I had a buddy I met at community college in the ’90s who had a ’47. Completely restored, it was in one of the Batman movies as part of Bruce Wayne’s collection. I remember the front fender lamp with the Indian head, great design.

    Like 3
  5. geomechs geomechs Member

    Lots of these still on the road. This one is a bit modified, I understand, with military fenders. Otherwise stock. Poor pic, I know…

    Like 6
  6. geomechs geomechs Member

    Trip to Sturgis. One that was fixed up pretty much mint. Sure wouldn’t kick it off my driveway…

    Like 7
  7. George

    I don’t know what model, but my grandfather had an Indian in the early 30s. When my mom was born, she told his that she’d “be damned if he expected her to ride in the sidecar with a baby.” He bought a car shortly thereafter.

    Like 2
  8. SMS

    At the local Indian shop a fellow had one of these on consignment. Was mostly original. Smoked a bit but ran well. Was asking $15k. Sold after a couple of months. Not sure what it sold for.

    He said that most parts could be found. Some good reproductions were made. Many parts are very expensive.

    Would be real sweet to have once restored

    Like 3
  9. Derek

    There’s a boy in the Czech Republic that makes really nice replacement parts for Indians. There was a shop here (closed about 15 years ago) that used to get them.

    Like 2
    • geomechs geomechs Member

      There was Sammy Pierce, in California, who was referred to as Mr. Indian. He was a dealer until Indian threw in the towel then he travelled the country, buying up everyone’s inventory. Back in the 60s-70s you could all but scratch-build one from his stock. He passed away some time ago and I don’t know what happened to his business…

      Like 5
  10. luke arnott Member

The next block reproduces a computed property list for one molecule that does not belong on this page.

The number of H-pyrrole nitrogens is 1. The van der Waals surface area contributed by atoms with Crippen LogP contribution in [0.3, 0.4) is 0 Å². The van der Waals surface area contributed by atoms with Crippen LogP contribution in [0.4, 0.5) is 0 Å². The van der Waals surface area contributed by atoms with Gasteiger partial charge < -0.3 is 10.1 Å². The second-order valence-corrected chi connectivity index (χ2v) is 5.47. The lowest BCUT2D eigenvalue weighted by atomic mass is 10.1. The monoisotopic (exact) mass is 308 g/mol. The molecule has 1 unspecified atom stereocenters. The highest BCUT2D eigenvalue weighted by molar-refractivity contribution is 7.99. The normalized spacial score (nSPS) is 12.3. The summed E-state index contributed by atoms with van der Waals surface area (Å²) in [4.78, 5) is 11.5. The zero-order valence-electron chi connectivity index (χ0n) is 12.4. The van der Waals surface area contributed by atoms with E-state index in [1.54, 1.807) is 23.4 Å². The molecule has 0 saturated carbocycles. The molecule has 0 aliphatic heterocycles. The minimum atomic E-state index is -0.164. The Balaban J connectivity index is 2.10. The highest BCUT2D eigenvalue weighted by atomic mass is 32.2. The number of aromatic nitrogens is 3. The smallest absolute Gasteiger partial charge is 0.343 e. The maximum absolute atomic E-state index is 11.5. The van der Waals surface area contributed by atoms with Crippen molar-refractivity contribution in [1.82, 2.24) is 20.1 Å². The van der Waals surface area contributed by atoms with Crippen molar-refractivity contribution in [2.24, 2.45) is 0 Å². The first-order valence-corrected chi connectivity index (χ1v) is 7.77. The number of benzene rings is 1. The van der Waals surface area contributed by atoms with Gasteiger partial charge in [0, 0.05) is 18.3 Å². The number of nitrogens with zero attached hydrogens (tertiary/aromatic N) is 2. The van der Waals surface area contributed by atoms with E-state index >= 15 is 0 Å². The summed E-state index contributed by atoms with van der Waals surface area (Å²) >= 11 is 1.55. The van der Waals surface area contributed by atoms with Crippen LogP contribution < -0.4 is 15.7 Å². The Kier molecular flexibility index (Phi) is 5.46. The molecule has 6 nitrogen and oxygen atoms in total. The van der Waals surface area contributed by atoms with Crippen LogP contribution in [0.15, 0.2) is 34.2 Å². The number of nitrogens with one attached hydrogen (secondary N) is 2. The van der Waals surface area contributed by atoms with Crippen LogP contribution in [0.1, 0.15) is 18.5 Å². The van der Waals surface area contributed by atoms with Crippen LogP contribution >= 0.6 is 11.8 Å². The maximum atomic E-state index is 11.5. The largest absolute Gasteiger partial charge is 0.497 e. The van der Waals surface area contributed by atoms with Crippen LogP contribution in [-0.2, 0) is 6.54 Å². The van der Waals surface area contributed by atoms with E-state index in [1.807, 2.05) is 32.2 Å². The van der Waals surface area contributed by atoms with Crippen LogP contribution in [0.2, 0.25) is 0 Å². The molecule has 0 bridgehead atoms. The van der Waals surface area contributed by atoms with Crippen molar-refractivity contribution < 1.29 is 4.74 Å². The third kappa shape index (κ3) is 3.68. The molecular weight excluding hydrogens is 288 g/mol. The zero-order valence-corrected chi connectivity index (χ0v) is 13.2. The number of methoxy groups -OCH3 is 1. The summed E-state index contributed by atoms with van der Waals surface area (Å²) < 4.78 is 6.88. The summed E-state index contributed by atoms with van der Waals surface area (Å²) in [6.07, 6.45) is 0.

I remember seeing one in the Sacramento newspaper for sale about 20 years ago – price $12,600.Really should have bought it.

    Like 2
  11. Greg Gustafson

    Sorry, but I can’t live with the fenders. Ugly!

    • BJ

      Those fenders are what makes it an Indian, without them it’s just another old bike that no one wants!

      Like 3
      • geomechs geomechs Member

        Not so fast there, BJ. There’s a lot of guys, including myself, who would love to have an Indian motorcycle. Most of us just can’t afford it…

        Like 1
      • BJ

        Geomechs I wasn’t canning the Indians I was commenting on Greg Gustafson’s comment on the Indian fenders which he doesn’t like, those fenders set them aside from all other bikes, they’re what makes it an Indian and I would kill for one.

        Like 2
  12. Mountainwoodie

    My holy grail…a ’47 Chief!

    But I’m too cheap/broke to buy one that is original and too cheap/broke to buy one that’s restored. Darnit.

    Back in like 1970 I had a teacher who had about 20 Indians, lined up, well like Indians, in a storage shed. All leaning up against each other. From the teens to the fours to the Chiefs. I couldn’t believe it. I wonder what became of him and his bike collection.

    That year I actually went with him to Hershey and had a ball like any normal 17 year old would. Of course today a teacher taking a kid anywhere…….well you can imagine.

    Like 2
    • Johnny

      Some parts of the country –still have common sence people.. Nice Indian motor cycle.

      Like 1
  13. PRA4SNW PRA4SNW Member

    Auction ended with 0 bids.

  14. Bill

    Auction back up. Now opening at 18K. No bids. I guess the Indian folks know what a basket is worth and are voting with their feet.

    Missing some parts indicates it was used as a source for more viable/desirable bikes. It seems that runners are available for very little above the asking.